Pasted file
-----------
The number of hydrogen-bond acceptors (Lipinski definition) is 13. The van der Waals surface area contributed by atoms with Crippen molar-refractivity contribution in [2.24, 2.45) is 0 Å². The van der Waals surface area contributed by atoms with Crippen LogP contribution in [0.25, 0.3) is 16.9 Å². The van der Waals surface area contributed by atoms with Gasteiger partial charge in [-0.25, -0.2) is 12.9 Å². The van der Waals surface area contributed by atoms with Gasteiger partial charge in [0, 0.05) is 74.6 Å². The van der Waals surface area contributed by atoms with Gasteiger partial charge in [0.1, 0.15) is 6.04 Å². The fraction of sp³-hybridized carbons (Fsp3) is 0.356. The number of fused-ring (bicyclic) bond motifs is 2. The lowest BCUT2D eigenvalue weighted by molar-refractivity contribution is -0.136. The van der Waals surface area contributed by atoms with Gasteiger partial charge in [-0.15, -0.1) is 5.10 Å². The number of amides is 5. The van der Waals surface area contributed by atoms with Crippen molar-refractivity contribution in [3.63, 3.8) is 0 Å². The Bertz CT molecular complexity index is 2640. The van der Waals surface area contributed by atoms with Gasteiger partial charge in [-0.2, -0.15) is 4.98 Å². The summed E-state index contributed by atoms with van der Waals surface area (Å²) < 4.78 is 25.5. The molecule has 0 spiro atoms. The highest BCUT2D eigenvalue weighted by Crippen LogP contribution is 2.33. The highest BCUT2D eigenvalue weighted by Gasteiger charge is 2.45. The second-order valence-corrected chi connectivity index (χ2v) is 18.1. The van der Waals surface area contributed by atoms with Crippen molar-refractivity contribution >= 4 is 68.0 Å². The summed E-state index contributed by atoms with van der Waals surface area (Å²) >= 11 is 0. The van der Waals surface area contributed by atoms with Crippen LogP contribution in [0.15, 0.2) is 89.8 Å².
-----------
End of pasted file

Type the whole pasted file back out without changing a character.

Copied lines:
The number of hydrogen-bond acceptors (Lipinski definition) is 13. The van der Waals surface area contributed by atoms with Crippen molar-refractivity contribution in [2.24, 2.45) is 0 Å². The van der Waals surface area contributed by atoms with Crippen LogP contribution in [0.25, 0.3) is 16.9 Å². The van der Waals surface area contributed by atoms with Gasteiger partial charge in [-0.25, -0.2) is 12.9 Å². The van der Waals surface area contributed by atoms with Gasteiger partial charge in [0, 0.05) is 74.6 Å². The van der Waals surface area contributed by atoms with Gasteiger partial charge in [0.1, 0.15) is 6.04 Å². The fraction of sp³-hybridized carbons (Fsp3) is 0.356. The number of fused-ring (bicyclic) bond motifs is 2. The lowest BCUT2D eigenvalue weighted by molar-refractivity contribution is -0.136. The van der Waals surface area contributed by atoms with Gasteiger partial charge in [-0.15, -0.1) is 5.10 Å². The number of amides is 5. The van der Waals surface area contributed by atoms with Crippen molar-refractivity contribution in [3.63, 3.8) is 0 Å². The Bertz CT molecular complexity index is 2640. The van der Waals surface area contributed by atoms with Gasteiger partial charge in [-0.2, -0.15) is 4.98 Å². The summed E-state index contributed by atoms with van der Waals surface area (Å²) < 4.78 is 25.5. The molecule has 0 spiro atoms. The highest BCUT2D eigenvalue weighted by Crippen LogP contribution is 2.33. The highest BCUT2D eigenvalue weighted by Gasteiger charge is 2.45. The second-order valence-corrected chi connectivity index (χ2v) is 18.1. The van der Waals surface area contributed by atoms with Crippen molar-refractivity contribution >= 4 is 68.0 Å². The summed E-state index contributed by atoms with van der Waals surface area (Å²) >= 11 is 0. The van der Waals surface area contributed by atoms with Crippen LogP contribution in [0.15, 0.2) is 89.8 Å².